This beautiful and historic Northwest Territories town with a population of approximately 1300 is located at the confluence of the massive Liard River and the even bigger Mackenzie. This area has been inhabited for nine thousand years by the Slavey peoples and their ancestors.

Most of the town’s resources are on the main drag, 100th Street.

There are riverside heritage sites to explore, like the old Hudson’s Bay Company post and an area known as the Flat or the Papal grounds.

Fort Simpson is also the jump-off point for visitors to the Nahanni National Park and Reserve and the surrounding mountains.

Read more: Heritage Route NWT

Bucket List Port Simpson:

  • Walk the Heritage Trail. Inquire about walking tours at the Visitor Centre.
  • Book a flight with Simpson Air to Nahanni National Park.

Access: Direct flights from Yellowknife. By road (except during break-up/freeze-up)

8. Wrigley

The road to Wrigley NWT town
The road to Wrigley, one of the remote towns in NWT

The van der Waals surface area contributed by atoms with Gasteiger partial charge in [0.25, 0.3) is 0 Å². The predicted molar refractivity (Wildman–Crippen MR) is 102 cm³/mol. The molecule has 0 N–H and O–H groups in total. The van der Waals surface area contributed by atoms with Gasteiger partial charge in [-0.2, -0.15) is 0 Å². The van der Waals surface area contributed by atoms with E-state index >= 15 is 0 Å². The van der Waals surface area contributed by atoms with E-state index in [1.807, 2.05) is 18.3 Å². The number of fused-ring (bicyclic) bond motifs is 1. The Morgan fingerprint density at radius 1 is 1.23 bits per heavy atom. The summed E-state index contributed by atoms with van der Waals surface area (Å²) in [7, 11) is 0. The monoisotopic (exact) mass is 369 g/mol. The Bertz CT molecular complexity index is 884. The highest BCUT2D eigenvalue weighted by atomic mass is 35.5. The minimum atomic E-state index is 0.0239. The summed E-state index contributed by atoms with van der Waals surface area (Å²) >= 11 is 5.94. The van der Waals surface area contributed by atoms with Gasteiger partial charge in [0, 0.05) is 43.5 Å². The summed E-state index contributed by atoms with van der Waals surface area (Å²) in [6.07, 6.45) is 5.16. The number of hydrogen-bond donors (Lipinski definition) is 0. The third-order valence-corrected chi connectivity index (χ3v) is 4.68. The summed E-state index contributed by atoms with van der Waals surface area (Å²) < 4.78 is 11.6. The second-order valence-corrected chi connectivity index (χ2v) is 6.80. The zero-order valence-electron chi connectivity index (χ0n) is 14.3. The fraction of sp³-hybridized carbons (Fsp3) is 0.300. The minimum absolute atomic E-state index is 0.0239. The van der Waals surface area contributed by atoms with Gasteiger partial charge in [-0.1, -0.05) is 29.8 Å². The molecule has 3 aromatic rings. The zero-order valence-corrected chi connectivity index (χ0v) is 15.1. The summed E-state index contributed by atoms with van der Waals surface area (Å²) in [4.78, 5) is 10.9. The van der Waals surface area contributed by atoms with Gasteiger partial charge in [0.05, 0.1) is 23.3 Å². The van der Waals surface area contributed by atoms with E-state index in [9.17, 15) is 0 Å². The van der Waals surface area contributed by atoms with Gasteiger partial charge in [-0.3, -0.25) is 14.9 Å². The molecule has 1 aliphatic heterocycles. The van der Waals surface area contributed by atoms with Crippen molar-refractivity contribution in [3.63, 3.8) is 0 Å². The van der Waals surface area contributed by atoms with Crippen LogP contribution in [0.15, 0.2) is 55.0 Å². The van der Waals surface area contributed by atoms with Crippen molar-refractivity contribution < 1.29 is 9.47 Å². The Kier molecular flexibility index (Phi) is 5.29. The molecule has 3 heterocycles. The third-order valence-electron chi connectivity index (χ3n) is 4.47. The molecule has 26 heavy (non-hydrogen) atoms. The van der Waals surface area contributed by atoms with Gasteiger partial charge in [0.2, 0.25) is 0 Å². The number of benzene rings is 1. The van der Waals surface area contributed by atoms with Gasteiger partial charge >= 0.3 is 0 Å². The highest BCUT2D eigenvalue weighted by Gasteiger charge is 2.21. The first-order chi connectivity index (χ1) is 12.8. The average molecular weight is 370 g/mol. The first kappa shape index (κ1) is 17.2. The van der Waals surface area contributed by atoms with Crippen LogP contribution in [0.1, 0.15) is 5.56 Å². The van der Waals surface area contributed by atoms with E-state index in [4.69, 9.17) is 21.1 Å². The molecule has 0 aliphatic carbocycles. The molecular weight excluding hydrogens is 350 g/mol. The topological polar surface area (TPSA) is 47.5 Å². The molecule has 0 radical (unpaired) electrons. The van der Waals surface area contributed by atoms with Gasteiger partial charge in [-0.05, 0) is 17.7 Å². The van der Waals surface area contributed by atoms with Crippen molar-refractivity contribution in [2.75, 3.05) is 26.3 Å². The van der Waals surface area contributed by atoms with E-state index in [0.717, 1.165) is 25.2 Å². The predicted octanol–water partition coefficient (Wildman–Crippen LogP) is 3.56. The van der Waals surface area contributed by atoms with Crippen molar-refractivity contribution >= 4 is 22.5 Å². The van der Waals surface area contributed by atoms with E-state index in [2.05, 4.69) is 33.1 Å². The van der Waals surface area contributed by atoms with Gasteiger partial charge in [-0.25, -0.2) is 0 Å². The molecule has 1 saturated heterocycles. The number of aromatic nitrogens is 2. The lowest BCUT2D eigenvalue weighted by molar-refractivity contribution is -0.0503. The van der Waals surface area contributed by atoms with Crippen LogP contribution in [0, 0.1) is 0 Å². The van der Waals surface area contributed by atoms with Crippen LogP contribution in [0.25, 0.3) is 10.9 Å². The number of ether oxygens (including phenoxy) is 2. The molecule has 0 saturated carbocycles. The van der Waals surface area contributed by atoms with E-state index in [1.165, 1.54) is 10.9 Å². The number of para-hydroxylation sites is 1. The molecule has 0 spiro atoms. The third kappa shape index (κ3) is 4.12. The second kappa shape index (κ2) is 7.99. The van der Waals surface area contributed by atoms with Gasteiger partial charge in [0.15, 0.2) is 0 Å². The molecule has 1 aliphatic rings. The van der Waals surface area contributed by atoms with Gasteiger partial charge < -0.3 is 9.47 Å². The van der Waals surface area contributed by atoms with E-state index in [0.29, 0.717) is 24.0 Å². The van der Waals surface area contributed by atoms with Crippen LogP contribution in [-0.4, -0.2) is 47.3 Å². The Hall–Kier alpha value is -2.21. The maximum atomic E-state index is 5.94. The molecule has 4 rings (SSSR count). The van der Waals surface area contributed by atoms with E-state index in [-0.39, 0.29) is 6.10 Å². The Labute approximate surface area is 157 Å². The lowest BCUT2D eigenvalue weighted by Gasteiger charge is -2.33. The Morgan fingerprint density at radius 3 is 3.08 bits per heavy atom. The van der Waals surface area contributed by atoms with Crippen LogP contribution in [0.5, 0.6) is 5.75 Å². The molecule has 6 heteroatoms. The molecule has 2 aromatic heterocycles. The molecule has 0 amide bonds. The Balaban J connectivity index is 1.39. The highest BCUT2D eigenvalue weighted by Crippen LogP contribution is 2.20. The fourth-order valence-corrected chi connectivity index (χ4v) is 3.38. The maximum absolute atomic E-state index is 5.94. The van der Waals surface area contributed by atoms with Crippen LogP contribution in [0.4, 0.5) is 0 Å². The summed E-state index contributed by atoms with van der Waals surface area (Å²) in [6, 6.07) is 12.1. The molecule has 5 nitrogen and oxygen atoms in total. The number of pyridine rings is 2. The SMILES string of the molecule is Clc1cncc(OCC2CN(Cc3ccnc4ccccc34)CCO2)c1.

Driving all the way to Wrigley, the northernmost point of Mackenzie Highway will take you to the Dene community of approximately 200 people. This is a scenic two-hour drive north of Fort Simpson.

The little town sits on a big bluff overlooking the Mackenzie River. In the distance, the Franklin Mountains are calling to the adventurous.

Wrigley was relocated to its present spot in 1965 for easier access. The traditional Slavey lifestyle of trapping, hunting, and fishing is still practiced here.

Read more: Heritage Route NWT

Bucket List Wrigley:

  • Book a Mackenzie River canoe trip with one of the outfitters.
  • Hike in the Mackenzie Mountains.
  • Go on a northern lights tour.
  • Take a fishing excursion.

Access: By road (except during break-up/freeze-up on the MacKenzie)

9. Jean Marie River

Along the Frontier Trails NWT
Along the Frontier Trail

Pull into this tiny community of approximately 90 people on the Mackenzie River’s south shore. Jean Marie River got its start in 1915 as a trading post, strategically located on the flats where Jean Marie meets Mackenzie.

Read more: Heritage Route NWT

Bucket List Jean Marie River:

  • Photograph the historic tugboat now retired on the shore.
  • Launch a kayak or canoe and paddle downriver to Fort Simpson.

Access: By road, via a 27 km access road off Highway 1

10. Fort Providence

Small towns in NWT Fort Providence
Fort Providence on the way to Yellowknife